” Keep scratching girls, he has not spotted us yet!”
I am a bit of a jam tragic, if there is anything in abundance I need to make jam from it (or preserve it one way or another). I have a lot of apricots and Dunedin has a lot of rosemary. There are no genuine Italian food ingredients to be had over here, apart from all this rosemary. It grows in every garden, cascades down garden walls in the university grounds, grows vigorously several public spaces, parks, everywhere but in my garden. Why the inhabitants plant so much of it, I can not fathom, since I can not believe that they cook with it. But, I seem to be the only person in Dunedin who has not succeeded in growing a single sprig. To get my hands on rosemary I have to resort to theft from lush bushes of the stuff overhanging various pavements around where I live.
Apricot and Rosemary Jam
3 Kg Ripe Apricots
2 Kg White Sugar
20 g Finely chopped Rosmary leave
15 g Apricot Stone kernels, finely chopped
Cook everything together in a big pot for half an hour. Let it rest for some 12 hours. Cook again until the jam consistency reaches the “Freezer Test ” thickness. Stir in a tablespoon of butter and take it off the heat. When it is cool enough to handle. bottle and seal. Sterilise the closed bottles as described before.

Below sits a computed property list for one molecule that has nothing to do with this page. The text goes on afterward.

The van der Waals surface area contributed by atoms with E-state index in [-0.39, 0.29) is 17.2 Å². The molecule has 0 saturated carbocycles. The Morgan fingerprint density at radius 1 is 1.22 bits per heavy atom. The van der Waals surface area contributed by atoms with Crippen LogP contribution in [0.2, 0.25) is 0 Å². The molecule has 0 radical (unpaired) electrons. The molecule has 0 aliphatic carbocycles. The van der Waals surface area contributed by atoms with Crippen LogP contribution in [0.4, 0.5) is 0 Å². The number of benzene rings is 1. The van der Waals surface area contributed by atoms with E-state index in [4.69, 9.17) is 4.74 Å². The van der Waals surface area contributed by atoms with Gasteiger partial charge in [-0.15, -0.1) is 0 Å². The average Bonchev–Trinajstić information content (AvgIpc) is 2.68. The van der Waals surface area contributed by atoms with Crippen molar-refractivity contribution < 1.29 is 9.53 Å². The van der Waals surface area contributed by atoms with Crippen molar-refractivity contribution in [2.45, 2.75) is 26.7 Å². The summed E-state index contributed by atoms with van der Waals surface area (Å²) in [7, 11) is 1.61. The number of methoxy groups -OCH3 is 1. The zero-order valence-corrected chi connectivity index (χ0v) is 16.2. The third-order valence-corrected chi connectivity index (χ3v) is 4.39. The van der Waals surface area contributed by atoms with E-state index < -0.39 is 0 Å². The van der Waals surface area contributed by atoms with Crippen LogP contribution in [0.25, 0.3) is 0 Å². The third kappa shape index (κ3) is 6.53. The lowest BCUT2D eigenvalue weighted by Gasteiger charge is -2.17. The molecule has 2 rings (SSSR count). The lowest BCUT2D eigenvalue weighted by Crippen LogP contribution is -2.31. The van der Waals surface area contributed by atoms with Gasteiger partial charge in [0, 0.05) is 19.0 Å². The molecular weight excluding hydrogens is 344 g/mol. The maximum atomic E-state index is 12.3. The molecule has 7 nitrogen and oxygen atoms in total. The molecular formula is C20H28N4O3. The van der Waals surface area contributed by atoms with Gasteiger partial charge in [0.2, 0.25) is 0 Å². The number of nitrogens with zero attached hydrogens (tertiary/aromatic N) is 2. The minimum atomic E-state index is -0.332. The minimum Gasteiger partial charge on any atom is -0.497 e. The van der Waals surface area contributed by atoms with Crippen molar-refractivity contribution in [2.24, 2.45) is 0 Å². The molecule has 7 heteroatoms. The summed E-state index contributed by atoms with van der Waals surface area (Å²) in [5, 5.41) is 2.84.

This flavorsome jam is ideal for eating with strong cheeses and using as a glaze for pork and poultry.
This is peperoni preserve time and I have been asked what to do with “Peperoni Sott’Olio” other than serve it as anti pasto – here is but one recipe. It could also be used in any recipe that calls for capsicum, or you can make a fresh panini with your preserved capsicum, fresh tomato and strong cheese or salami and a fresh bread roll just out of the oven.
Fry your preserved peperoni in some of the oil used to preserve it in for a few minutes until soft. Ad some chopped peeled and deseeded fresh tomato. When the tomato and peperoni are both soft pour on two slightly beaten eggs (eight eggs if you use quail eggs), add salt and pepper, and cook very briefly until just set. Sprinkle with a bit of grated Parmigiano Cheese. Serve immediately with that bread that just came out of the oven – Breakfast fit for a King (and Queen).
The only problem is that the peperoni in the photo is not from my garden and I am still trying to grow it successfully in Dunedin – maybe next year!
My raw milk ricotta has turned out very well. I don’t even want to talk about the vile supermarket stuff, but the raw milk effort is vastly different in taste and texture to the batch I made with supermarket milk. The high cream content, and the absence of added water makes a very rich, creamy, soft cheese. Here is a link to my ricotta cheese recipe, good enough but if you can, do it with raw milk.
I made bruschetta for lunch
Toast bread, rub with a clove of garlic drizzle olive oil over . Sopon ricotta cheese thickly on to the bread, add a few dabs of carrot top pesto, salt, pepper and another drizzle of olive oil. Eat it immediately befor the bread cools. Delicious. Link for carrot top pesto